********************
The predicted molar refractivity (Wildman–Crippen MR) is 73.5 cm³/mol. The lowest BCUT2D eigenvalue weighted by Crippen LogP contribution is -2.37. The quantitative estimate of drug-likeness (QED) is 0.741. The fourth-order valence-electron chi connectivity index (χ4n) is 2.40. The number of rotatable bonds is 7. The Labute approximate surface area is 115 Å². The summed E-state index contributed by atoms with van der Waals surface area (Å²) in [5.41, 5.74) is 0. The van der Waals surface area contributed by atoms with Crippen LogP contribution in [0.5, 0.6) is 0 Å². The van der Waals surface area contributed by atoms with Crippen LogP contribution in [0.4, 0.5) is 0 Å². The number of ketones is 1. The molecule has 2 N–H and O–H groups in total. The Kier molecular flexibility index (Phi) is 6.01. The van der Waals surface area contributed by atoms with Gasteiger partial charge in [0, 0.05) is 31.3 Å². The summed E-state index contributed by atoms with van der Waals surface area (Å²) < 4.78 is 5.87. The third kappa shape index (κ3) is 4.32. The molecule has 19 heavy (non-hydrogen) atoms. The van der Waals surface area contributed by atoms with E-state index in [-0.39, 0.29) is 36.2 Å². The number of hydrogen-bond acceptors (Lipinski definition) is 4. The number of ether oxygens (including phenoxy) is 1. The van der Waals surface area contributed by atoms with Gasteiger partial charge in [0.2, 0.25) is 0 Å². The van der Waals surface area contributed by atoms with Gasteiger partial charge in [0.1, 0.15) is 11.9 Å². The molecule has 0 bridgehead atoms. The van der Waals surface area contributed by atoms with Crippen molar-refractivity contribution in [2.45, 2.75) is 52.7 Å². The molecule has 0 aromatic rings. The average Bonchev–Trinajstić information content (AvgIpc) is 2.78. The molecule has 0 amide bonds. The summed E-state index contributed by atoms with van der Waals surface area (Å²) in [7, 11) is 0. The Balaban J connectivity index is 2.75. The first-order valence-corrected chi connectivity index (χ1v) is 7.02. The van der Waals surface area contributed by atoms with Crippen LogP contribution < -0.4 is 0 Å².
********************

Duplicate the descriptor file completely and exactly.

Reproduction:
The predicted molar refractivity (Wildman–Crippen MR) is 73.5 cm³/mol. The lowest BCUT2D eigenvalue weighted by Crippen LogP contribution is -2.37. The quantitative estimate of drug-likeness (QED) is 0.741. The fourth-order valence-electron chi connectivity index (χ4n) is 2.40. The number of rotatable bonds is 7. The Labute approximate surface area is 115 Å². The summed E-state index contributed by atoms with van der Waals surface area (Å²) in [5.41, 5.74) is 0. The van der Waals surface area contributed by atoms with Crippen LogP contribution in [0.5, 0.6) is 0 Å². The van der Waals surface area contributed by atoms with Crippen LogP contribution in [0.4, 0.5) is 0 Å². The number of ketones is 1. The molecule has 2 N–H and O–H groups in total. The Kier molecular flexibility index (Phi) is 6.01. The van der Waals surface area contributed by atoms with Gasteiger partial charge in [0, 0.05) is 31.3 Å². The summed E-state index contributed by atoms with van der Waals surface area (Å²) < 4.78 is 5.87. The third kappa shape index (κ3) is 4.32. The molecule has 19 heavy (non-hydrogen) atoms. The van der Waals surface area contributed by atoms with E-state index in [-0.39, 0.29) is 36.2 Å². The number of hydrogen-bond acceptors (Lipinski definition) is 4. The number of ether oxygens (including phenoxy) is 1. The van der Waals surface area contributed by atoms with Gasteiger partial charge in [0.2, 0.25) is 0 Å². The van der Waals surface area contributed by atoms with Gasteiger partial charge in [0.1, 0.15) is 11.9 Å². The molecule has 0 bridgehead atoms. The van der Waals surface area contributed by atoms with Crippen molar-refractivity contribution in [2.45, 2.75) is 52.7 Å². The molecule has 0 aromatic rings. The average Bonchev–Trinajstić information content (AvgIpc) is 2.78. The molecule has 0 amide bonds. The summed E-state index contributed by atoms with van der Waals surface area (Å²) in [7, 11) is 0. The Balaban J connectivity index is 2.75. The first-order valence-corrected chi connectivity index (χ1v) is 7.02. The van der Waals surface area contributed by atoms with Crippen LogP contribution < -0.4 is 0 Å².